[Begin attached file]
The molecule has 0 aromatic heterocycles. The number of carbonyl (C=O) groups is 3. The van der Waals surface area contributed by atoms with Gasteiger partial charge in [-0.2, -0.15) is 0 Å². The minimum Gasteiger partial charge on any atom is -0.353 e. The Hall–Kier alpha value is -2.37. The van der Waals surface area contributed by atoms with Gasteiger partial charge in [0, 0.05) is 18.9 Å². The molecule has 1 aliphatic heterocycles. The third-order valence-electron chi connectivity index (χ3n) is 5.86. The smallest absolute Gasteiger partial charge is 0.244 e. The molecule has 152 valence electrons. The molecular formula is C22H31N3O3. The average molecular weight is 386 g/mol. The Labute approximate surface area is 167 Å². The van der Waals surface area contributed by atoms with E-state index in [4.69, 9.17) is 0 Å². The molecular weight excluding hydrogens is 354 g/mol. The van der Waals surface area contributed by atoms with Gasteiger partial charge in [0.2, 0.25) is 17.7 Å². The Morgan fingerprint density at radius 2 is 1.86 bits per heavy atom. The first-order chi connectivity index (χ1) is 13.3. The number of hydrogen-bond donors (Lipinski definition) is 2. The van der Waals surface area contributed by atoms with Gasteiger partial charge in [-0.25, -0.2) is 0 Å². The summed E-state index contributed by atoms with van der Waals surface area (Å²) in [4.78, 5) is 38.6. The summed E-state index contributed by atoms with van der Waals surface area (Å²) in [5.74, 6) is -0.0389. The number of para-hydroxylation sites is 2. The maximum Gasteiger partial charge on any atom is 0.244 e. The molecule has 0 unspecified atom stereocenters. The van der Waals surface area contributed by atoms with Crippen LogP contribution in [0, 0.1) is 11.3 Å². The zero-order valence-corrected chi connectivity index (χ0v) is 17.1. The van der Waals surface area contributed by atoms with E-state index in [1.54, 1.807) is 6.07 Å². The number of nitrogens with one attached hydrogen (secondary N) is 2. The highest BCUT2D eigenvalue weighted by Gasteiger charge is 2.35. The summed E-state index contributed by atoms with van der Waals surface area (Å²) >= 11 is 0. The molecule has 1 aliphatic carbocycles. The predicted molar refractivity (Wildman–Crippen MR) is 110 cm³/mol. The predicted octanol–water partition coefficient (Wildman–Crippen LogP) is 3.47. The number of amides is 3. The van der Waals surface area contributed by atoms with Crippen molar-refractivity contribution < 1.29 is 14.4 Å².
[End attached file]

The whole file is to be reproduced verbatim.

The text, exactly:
The molecule has 0 aromatic heterocycles. The number of carbonyl (C=O) groups is 3. The van der Waals surface area contributed by atoms with Gasteiger partial charge in [-0.2, -0.15) is 0 Å². The minimum Gasteiger partial charge on any atom is -0.353 e. The Hall–Kier alpha value is -2.37. The van der Waals surface area contributed by atoms with Gasteiger partial charge in [0, 0.05) is 18.9 Å². The molecule has 1 aliphatic heterocycles. The third-order valence-electron chi connectivity index (χ3n) is 5.86. The smallest absolute Gasteiger partial charge is 0.244 e. The molecule has 152 valence electrons. The molecular formula is C22H31N3O3. The average molecular weight is 386 g/mol. The Labute approximate surface area is 167 Å². The van der Waals surface area contributed by atoms with E-state index in [4.69, 9.17) is 0 Å². The molecular weight excluding hydrogens is 354 g/mol. The van der Waals surface area contributed by atoms with Gasteiger partial charge in [0.2, 0.25) is 17.7 Å². The Morgan fingerprint density at radius 2 is 1.86 bits per heavy atom. The first-order chi connectivity index (χ1) is 13.3. The number of hydrogen-bond donors (Lipinski definition) is 2. The van der Waals surface area contributed by atoms with Gasteiger partial charge in [-0.25, -0.2) is 0 Å². The summed E-state index contributed by atoms with van der Waals surface area (Å²) in [4.78, 5) is 38.6. The summed E-state index contributed by atoms with van der Waals surface area (Å²) in [5.74, 6) is -0.0389. The number of para-hydroxylation sites is 2. The maximum Gasteiger partial charge on any atom is 0.244 e. The molecule has 0 unspecified atom stereocenters. The van der Waals surface area contributed by atoms with Crippen LogP contribution in [0, 0.1) is 11.3 Å². The zero-order valence-corrected chi connectivity index (χ0v) is 17.1. The van der Waals surface area contributed by atoms with E-state index in [1.54, 1.807) is 6.07 Å². The number of nitrogens with one attached hydrogen (secondary N) is 2. The highest BCUT2D eigenvalue weighted by Gasteiger charge is 2.35. The summed E-state index contributed by atoms with van der Waals surface area (Å²) >= 11 is 0. The molecule has 1 aliphatic carbocycles. The predicted molar refractivity (Wildman–Crippen MR) is 110 cm³/mol. The predicted octanol–water partition coefficient (Wildman–Crippen LogP) is 3.47. The number of amides is 3. The van der Waals surface area contributed by atoms with Crippen molar-refractivity contribution < 1.29 is 14.4 Å².